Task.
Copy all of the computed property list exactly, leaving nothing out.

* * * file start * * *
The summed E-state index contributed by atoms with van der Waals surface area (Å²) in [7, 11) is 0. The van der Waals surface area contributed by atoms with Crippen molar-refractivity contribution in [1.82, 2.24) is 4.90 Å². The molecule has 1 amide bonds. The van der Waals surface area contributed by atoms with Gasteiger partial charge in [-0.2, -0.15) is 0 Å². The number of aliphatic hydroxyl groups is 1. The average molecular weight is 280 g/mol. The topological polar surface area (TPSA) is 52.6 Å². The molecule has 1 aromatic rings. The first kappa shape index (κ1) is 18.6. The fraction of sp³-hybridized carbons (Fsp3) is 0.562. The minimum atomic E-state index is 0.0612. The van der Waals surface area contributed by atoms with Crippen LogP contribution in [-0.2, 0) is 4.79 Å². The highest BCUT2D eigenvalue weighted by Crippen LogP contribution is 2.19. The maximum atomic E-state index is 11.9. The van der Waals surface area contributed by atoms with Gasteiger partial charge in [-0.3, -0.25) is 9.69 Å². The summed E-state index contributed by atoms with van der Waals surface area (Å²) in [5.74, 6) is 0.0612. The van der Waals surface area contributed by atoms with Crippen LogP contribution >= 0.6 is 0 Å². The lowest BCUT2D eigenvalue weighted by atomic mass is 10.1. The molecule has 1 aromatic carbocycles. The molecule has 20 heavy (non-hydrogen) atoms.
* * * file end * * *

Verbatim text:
The summed E-state index contributed by atoms with van der Waals surface area (Å²) in [7, 11) is 0. The van der Waals surface area contributed by atoms with Crippen molar-refractivity contribution in [1.82, 2.24) is 4.90 Å². The molecule has 1 amide bonds. The van der Waals surface area contributed by atoms with Gasteiger partial charge in [-0.2, -0.15) is 0 Å². The number of aliphatic hydroxyl groups is 1. The average molecular weight is 280 g/mol. The topological polar surface area (TPSA) is 52.6 Å². The molecule has 1 aromatic rings. The first kappa shape index (κ1) is 18.6. The fraction of sp³-hybridized carbons (Fsp3) is 0.562. The minimum atomic E-state index is 0.0612. The van der Waals surface area contributed by atoms with Crippen LogP contribution in [-0.2, 0) is 4.79 Å². The highest BCUT2D eigenvalue weighted by Crippen LogP contribution is 2.19. The maximum atomic E-state index is 11.9. The van der Waals surface area contributed by atoms with Gasteiger partial charge in [-0.3, -0.25) is 9.69 Å². The summed E-state index contributed by atoms with van der Waals surface area (Å²) in [5.74, 6) is 0.0612. The van der Waals surface area contributed by atoms with Crippen LogP contribution >= 0.6 is 0 Å². The lowest BCUT2D eigenvalue weighted by atomic mass is 10.1. The molecule has 1 aromatic carbocycles. The molecule has 20 heavy (non-hydrogen) atoms.